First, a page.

It's either the Beatles, Taylor Swift, the Rolling Stones, Bob Dylan (who I'm the biggest fan of you can see my Bob Dylan painting in the corner) Pink Floyd, Neil Young, Tom Petty, and then some Drake and Lil Wayne. I have a very big, wide variety of what I like, which is very similar to the variety of things that I paint, but I don't think I'd be capable of painting in silence.


    ML: If you had any advice for other artists what would it be?
    I teach art to adults, through the National Alliance on Mental Illness (NAMI) and one of the biggest things that I teach, or that I could hope to give to any other artist, is really the ability to paint without fear. Most people go into a project being scared to mess up, not wanting to do it wrong, or make it look bad. I sometimes have a tendency to do the same thing too. I have noticed and learned that that is when you do make something that is not as good. When you're able to go in with the freedom and confidence to just say whatever this turns into is fine. I always tell my students if you don't like it, paint over it in white and start over. I think the best thing that you can do as an artist is to let go of any expectations, let go of the end result, and really get into the flow state.  Turn the left side of your brain off and go with it. I think that is what creates the best art.

    The other advice that I always tell people is to paint what you see, not what you think you see. I think it's so interesting the tricks that our brain can play on us, especially when painting, when we have all these preconceived notions of what something looks like. It stops us from being able to truly observe the subject or object that we are painting, and what that looks like specifically, versus what we think it looks like based on previous experience or preconceived notions of what it should be.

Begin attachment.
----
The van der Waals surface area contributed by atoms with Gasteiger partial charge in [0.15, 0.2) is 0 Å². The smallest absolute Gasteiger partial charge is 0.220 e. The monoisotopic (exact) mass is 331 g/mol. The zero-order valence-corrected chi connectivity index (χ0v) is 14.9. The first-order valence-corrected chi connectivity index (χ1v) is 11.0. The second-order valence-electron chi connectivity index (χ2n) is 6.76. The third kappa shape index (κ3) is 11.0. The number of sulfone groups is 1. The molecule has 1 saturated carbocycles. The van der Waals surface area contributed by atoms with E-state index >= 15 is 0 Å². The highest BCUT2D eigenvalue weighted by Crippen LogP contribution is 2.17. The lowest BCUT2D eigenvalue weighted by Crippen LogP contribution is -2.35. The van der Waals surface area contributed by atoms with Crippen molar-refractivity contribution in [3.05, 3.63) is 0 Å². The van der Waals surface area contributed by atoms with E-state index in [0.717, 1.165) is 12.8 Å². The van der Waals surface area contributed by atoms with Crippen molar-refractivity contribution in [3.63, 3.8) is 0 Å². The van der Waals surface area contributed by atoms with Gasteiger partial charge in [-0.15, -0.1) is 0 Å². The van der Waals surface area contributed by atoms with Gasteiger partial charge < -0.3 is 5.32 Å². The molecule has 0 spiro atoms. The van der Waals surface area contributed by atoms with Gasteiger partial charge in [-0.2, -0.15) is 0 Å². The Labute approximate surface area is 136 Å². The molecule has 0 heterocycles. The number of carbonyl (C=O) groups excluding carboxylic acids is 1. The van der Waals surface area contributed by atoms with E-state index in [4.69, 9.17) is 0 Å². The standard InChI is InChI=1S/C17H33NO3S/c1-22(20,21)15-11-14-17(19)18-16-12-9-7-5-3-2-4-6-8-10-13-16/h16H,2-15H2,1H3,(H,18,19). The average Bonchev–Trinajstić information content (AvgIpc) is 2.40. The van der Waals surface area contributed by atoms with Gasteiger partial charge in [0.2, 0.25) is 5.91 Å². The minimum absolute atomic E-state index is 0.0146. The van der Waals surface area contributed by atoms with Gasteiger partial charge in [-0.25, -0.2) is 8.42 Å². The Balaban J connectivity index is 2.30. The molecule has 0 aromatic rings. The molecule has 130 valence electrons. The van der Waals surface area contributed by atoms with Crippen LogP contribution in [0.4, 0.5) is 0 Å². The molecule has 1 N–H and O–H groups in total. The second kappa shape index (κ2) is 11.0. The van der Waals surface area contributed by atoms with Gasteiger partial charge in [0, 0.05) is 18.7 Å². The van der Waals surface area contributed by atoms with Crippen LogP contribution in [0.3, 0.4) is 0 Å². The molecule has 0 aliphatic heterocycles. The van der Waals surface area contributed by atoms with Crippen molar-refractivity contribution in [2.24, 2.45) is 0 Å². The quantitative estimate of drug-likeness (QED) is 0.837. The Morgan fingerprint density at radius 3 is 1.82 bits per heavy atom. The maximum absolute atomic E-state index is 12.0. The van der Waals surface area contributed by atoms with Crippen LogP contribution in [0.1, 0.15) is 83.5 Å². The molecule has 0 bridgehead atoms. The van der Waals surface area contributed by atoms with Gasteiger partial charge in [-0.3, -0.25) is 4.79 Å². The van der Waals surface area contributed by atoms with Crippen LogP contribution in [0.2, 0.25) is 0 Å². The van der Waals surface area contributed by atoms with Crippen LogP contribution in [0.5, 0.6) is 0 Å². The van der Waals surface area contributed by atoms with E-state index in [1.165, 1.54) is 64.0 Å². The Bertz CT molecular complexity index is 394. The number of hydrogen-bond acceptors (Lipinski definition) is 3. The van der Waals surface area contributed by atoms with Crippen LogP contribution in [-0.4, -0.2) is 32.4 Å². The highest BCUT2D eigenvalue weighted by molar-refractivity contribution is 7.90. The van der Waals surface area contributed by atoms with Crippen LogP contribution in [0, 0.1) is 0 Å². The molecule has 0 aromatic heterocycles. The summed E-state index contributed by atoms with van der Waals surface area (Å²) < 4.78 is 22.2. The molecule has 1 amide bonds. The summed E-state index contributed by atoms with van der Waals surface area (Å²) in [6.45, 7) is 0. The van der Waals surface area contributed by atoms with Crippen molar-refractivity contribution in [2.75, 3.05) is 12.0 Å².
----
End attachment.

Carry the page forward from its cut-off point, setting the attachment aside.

I think art has really given me the ability to see in a different way, especially color. Color is something that I've always been beyond fascinated with, color mixing and just being able to see how color affects itself based on what it's next to. I feel like I will be trying to figure it out for the rest of my life. But to me, that is probably one of the most fascinating things with painting. 

    I also think just the ability to take an image that you have in your head or something that you see and put it onto canvas in your own style or form and have it hopefully say something or have some sort of effect on the viewer.

    Follow Carly Chaikin's work at @carlychaikin and @carlychaikinart
    and be sure to grab Carly's debut release Say Maybe here...